Social anxiety disorder is a persistent, unrealistic, and intense fear about social situations that might involve scrutiny by others or meeting unfamiliar people. The feeling or thought that others will negatively evaluate them is the major trigger, so they avoid or endure intense anxiety. The problems interfere with their normal activities, such as speaking to people or performing in front of people, eating in public, using public washrooms, or engaging in any virtual activities. They prefer to work in jobs that have limited social demands. They experience symptoms for longer periods of their lives. -Marked anxiety about one or more social situations in which the individual is exposed to possible scrutiny by others. Examples include social interactions (e.g., having a conversation, meeting unfamiliar people), being observed (e.g., eating or drinking), and performing in front of others (e.g., giving a speech). Note: In children, the anxiety must occur in peer settings and not just during interactions with adults.
The individual fears that he or she will act in a way or show anxiety symptoms that will be negatively evaluated (i.e., will be humiliating or embarrassing; will lead to rejection or offend others).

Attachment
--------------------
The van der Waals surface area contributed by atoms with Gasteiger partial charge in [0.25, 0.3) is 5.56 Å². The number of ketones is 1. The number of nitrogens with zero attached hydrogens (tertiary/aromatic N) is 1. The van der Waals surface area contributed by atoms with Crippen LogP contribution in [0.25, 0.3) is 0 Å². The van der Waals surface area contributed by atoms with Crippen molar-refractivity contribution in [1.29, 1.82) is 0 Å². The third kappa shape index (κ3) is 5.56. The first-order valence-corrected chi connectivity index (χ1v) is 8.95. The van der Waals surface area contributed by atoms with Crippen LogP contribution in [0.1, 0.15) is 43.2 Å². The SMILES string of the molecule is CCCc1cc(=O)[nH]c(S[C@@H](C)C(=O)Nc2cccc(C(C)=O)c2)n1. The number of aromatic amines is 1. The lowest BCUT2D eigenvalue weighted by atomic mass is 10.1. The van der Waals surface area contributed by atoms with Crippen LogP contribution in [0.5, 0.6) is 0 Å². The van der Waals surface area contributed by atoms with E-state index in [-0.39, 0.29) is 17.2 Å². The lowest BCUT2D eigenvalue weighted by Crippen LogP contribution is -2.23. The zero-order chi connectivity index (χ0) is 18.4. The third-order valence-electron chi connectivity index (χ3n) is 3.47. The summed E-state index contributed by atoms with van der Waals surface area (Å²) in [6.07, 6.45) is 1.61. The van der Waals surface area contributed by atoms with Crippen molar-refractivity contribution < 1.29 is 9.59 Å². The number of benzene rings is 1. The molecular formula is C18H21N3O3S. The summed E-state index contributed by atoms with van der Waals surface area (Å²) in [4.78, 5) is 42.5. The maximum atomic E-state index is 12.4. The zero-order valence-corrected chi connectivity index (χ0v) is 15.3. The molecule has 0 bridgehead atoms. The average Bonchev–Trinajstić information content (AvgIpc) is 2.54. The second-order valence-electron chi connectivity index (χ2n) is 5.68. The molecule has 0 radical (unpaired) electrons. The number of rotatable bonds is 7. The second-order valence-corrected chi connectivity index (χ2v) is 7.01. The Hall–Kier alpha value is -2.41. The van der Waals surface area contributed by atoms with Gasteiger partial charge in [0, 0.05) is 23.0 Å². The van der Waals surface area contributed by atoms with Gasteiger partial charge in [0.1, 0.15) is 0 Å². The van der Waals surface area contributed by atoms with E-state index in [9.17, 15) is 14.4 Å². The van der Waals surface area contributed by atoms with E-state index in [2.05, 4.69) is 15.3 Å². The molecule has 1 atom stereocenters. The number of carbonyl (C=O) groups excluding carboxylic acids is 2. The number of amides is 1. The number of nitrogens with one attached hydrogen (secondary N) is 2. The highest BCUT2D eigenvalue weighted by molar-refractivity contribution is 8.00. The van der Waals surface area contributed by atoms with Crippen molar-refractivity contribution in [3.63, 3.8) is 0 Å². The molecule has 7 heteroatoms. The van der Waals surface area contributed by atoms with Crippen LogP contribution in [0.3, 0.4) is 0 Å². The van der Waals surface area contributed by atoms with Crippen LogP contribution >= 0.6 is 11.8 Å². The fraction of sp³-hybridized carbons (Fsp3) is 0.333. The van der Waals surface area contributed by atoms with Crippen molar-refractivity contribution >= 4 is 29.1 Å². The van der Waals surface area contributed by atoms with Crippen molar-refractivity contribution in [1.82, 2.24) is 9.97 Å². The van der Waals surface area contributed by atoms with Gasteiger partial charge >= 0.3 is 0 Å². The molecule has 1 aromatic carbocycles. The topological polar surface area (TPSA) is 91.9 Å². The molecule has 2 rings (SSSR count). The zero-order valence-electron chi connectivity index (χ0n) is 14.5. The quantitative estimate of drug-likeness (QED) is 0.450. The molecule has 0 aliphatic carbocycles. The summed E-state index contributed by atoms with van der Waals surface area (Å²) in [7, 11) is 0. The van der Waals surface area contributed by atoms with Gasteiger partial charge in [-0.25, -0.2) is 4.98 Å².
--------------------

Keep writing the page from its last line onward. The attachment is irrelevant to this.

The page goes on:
- The social situations almost always provoke fear or anxiety.
Note: In children, the fear or anxiety may be expressed by crying, tantrums, freezing, clinging, shrinking, or failing to speak in social situations.
- The fear or anxiety is out of proportion to the actual threat posed by the social situation and to the sociocultural context.
- The fear, anxiety, or avoidance causes clinically significant distress or impairment in social, occupational, or other important areas of functioning.
- The fear, anxiety, or avoidance is persistent, typically lasting for 6 months or more.
- Social anxiety disorder is not attributed to physiological effect of substance abuse, medical condition, or other mental health disorder.